We use cookies to ensure that we give you the best experience on our website. You can change your cookie settings at any time. Otherwise, we'll assume you're OK to continue.

Durham University

Department of English Studies

Event Archive

This is an archive of past events within the Department of English Studies. Please see our current events for forthcoming activities.

Some of our public events are recorded and are available as podcasts via our Research English At Durham blog.

Rushing Water, Broken Air, Raging Wildfire: Chaucer's Transformation of Classical Theories of Language in The House of Fame

25th January 2018, 18:00 to 19:00, Elvet Riverside 142, Professor Kathy Cawsey

Join visiting scholar, Professor Kathy Cawsey (Dalhousie University), for the latest seminar in the series Mothertongues? – Gender, Ideology and the Vernacular Languages in Medieval Culture.

Professor Kathy Cawsey is interested in the ways vernacular English writers in the Later Middle Ages thought language worked. We have a lot of philosophy of language in Latin, but we have very little in English. She is working on a book tentatively titled Greynes of Salt: The Image of Language in Medieval English Literature.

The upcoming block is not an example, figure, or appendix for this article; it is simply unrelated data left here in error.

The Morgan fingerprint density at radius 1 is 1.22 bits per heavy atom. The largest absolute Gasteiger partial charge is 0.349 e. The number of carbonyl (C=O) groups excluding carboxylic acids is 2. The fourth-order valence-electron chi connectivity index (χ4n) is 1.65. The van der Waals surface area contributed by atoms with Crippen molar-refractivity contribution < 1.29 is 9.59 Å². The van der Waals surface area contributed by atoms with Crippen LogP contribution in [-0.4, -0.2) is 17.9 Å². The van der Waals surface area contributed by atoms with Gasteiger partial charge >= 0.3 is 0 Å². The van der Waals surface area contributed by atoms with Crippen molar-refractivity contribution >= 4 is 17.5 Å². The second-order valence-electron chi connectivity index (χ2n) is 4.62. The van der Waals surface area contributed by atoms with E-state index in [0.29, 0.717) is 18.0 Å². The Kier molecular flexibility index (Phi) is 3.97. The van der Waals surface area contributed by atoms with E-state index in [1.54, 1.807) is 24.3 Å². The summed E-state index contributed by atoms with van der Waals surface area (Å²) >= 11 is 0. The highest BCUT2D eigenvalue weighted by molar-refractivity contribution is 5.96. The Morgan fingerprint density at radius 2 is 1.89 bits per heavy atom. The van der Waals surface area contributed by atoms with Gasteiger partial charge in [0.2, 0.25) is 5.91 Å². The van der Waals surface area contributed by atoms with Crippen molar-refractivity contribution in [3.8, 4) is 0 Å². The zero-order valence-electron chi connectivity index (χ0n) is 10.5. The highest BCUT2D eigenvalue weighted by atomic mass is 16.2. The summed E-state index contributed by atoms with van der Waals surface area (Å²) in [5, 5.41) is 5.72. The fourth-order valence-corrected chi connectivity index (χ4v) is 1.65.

Her broader research includes most Later Middle English writing, such as Chaucer, Malory, Margery Kempe, the cycle dramas, and medieval romances; as well as modern medievalist fantasy such as J.R.R. Tolkien and Guy Gavriel Kay.

Contact for more information about this event.


Research in English At Durham (READ) blog showcasing the the literary research emerging from the Department of English Studies


We host a large number of conferences, lectures and seminars each year, many of them open to the public. Find out more on our Events page.


Many of our public lectures, seminars and conferences are recorded, and can be listened to as podcasts.

Follow English Studies on Social Media

Research English At Durham Facebook Twitter Mixcloud

Next Event

  • 29th January 2021
  • Title TBC
  • Online (Zoom)
  • Dr Hannah-Rose Murray (University of Edinburgh)